The challenge for many high-net-worth individuals isn’t making their money last, but knowing when to pass it on to their children.
Approximately $30-trillion in assets will be shifting from one generation to the next across North America in the next few decades, according to consulting firm Accenture.
The dilemma for those transferring money to children, grandchildren or charities, is whether to do it during their lifetimes or leave it in the will.
While not all Canadians are in a position to gift money to their children, “with higher-net-worth people, this can be a huge big issue,” says Susan Latremoille, director of wealth management at the Latremoille Begg Group with Richardson GMP in Toronto.
Reasons to transfer while alive
Tax savings is one of the main reasons parents might consider giving away some of their wealth while alive, says Melinda Olliver, senior tax and estate planner at National Bank Private Banking 1859 in Calgary.
“When a person dies, they are deemed to have disposed of all of their assets, so if there are inherent capital gains, there can be quite a large tax bill on their passing,” Ms. Olliver says.
Probate fees, which she describes as “quite high” in provinces such as British Columbia and Ontario, must also be paid on assets that pass through the estate.
There is no tax on gifts in Canada, which means the recipients don’t have to pay a portion to the Canada Revenue Agency. However, Ms. Olliver says those doing the giving can still be taxed on capital gains they may receive from the sale of the assets, such as equities, before the proceeds are passed on as gifts.
How much to give early
One significant challenge for high-net-worth individuals is figuring out how much to give before death, or perhaps more important, determining the right amount.
Ms. Latremoille says many of her clients want to help their children, but worry about giving too much too soon and creating a “sense of entitlement” that may be a disincentive for them to work hard. She cites the well-known Warren Buffett quote that he wanted to give his children, “enough money so that they would feel they could do anything, but not so much that they could do nothing.”
Ms. Latremoille describes it as “a great line to give by.”
Although a good starting point, determining how much to give – for what reason and to whom – varies significantly by family, says clinical psychologist Moira Somers, who works with wealthy families at Winnipeg practice Money, Mind and Meaning.
She recommends parents first talk among themselves – and with a financial adviser – to come up with a basic framework of how and when to transfer their wealth. Equally important, she says, is communicating with children to find out what they need, or at the very least, to inform them of the reasoning behind a giving plan.
“One of the biggest problems with dealing with estate planning – whether giving is done dead or alive – is that it has not been talked about, so the children don’t know why you’ve made the decisions you have made,” Ms. Somers says.
Fair versus equal
A well-devised giving plan does not always mean that each family member receives equal sums. What’s important is fairness – along with a clear explanation of why a gift is “fair,” says Brad Pashby, a financial adviser at Sun Life and certified financial planner with Narrative Financial Services in Vancouver.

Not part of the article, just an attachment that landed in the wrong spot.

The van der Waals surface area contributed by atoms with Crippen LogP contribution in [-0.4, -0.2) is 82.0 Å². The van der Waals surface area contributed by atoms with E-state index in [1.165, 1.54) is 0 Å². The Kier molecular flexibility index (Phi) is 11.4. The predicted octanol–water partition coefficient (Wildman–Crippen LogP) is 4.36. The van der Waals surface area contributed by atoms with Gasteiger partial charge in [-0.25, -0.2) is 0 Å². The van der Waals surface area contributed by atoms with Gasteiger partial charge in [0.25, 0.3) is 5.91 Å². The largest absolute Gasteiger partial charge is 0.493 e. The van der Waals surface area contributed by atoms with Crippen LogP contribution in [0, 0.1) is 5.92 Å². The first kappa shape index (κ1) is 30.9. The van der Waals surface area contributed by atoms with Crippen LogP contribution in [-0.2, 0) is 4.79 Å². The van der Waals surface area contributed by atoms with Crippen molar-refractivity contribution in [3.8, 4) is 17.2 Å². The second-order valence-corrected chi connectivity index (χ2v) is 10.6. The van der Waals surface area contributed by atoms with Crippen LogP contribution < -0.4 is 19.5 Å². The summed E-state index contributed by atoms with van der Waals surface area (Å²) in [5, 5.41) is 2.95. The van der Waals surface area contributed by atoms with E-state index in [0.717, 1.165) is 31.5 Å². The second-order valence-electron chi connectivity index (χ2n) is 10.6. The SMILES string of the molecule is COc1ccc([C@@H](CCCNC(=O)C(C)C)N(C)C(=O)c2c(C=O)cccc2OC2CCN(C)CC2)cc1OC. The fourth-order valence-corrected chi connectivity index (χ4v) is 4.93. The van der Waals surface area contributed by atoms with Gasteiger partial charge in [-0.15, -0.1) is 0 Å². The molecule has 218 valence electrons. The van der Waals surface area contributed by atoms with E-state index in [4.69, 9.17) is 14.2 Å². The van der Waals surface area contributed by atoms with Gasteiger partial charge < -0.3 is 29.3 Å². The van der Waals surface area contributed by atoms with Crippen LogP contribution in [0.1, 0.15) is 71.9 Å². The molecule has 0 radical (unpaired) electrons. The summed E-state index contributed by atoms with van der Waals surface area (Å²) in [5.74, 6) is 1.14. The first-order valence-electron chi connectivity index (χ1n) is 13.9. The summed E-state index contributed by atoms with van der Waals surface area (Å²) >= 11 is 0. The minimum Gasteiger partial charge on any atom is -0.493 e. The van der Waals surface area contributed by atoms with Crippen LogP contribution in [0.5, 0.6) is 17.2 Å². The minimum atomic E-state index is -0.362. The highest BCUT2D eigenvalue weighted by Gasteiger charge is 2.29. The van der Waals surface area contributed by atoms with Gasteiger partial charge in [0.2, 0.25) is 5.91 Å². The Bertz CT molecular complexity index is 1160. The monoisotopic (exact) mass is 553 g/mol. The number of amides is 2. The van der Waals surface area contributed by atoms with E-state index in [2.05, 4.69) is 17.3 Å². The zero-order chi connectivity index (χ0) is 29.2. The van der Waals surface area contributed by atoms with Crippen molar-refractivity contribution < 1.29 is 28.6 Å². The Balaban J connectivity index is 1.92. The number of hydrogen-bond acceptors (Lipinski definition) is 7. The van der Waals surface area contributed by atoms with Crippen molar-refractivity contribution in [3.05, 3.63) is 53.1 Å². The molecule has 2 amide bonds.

Mr. Pashby says a lack of clarity could lead to legal problems. “For instance, in B.C., there’s Variation Act, which means that if someone leaves money to kids in the will, and some don’t feel it was fair, they can sue the estate,” he says.
One strategy he recommends, to ensure a more equitable division of assets among beneficiaries, is for the parents to provide a child in need of financial help a low-interest, or no-interest loan. The loan would be provided while the parents are still alive.
“Then, that loan can be forgiven in the will, so effectively it’s the same idea as giving, but … makes things a little more fair in the division of the estate,” Mr. Pashby says.
Types of assets to transfer
Many wealthy individuals also own businesses and want to pass ownership on to children by gifting shares of the corporation.
A common strategy in this scenario is to do an estate freeze, Ms. Olliver says. This move involves the parents converting their common shares to preferred shares. The value of the shares is frozen, but the parents are still paid profits from the company via dividends. At the same time, children become shareholders, buying common stock at nominal value – such as $1 – and participating in future growth.
Some parents prefer to give their children cash to help them buy a home, fund their grandchildren’s education, or to ensure a child with a disability has enough to pay for a lifetime of needs, Ms. Latremoille says.
When a child’s ability to manage money is a concern, she recommends setting up a trust. The trust structure gives parents control of the assets, allowing them to determine how much and when beneficiaries receive money. As well, the assets inside the trust are protected from creditors and legal proceedings, including divorce.
Consider incremental giving
Many parents want to instill in their children a sense of stewardship of family. In this case, Ms. Somers urges caution when attaching conditions to their generosity. “Is it a gift or isn’t it?” Ms. Somers says it should be made clear.
Others may want to consider giving their children a small sum at first, to see how they handle the money, Ms. Somers says.
“It can start by giving $10,000 to each adult child, saying, ‘This isn’t a test. I just wanted to see what you might do with it and how it might benefit your life, and I’d love to hear about it from you.’ ”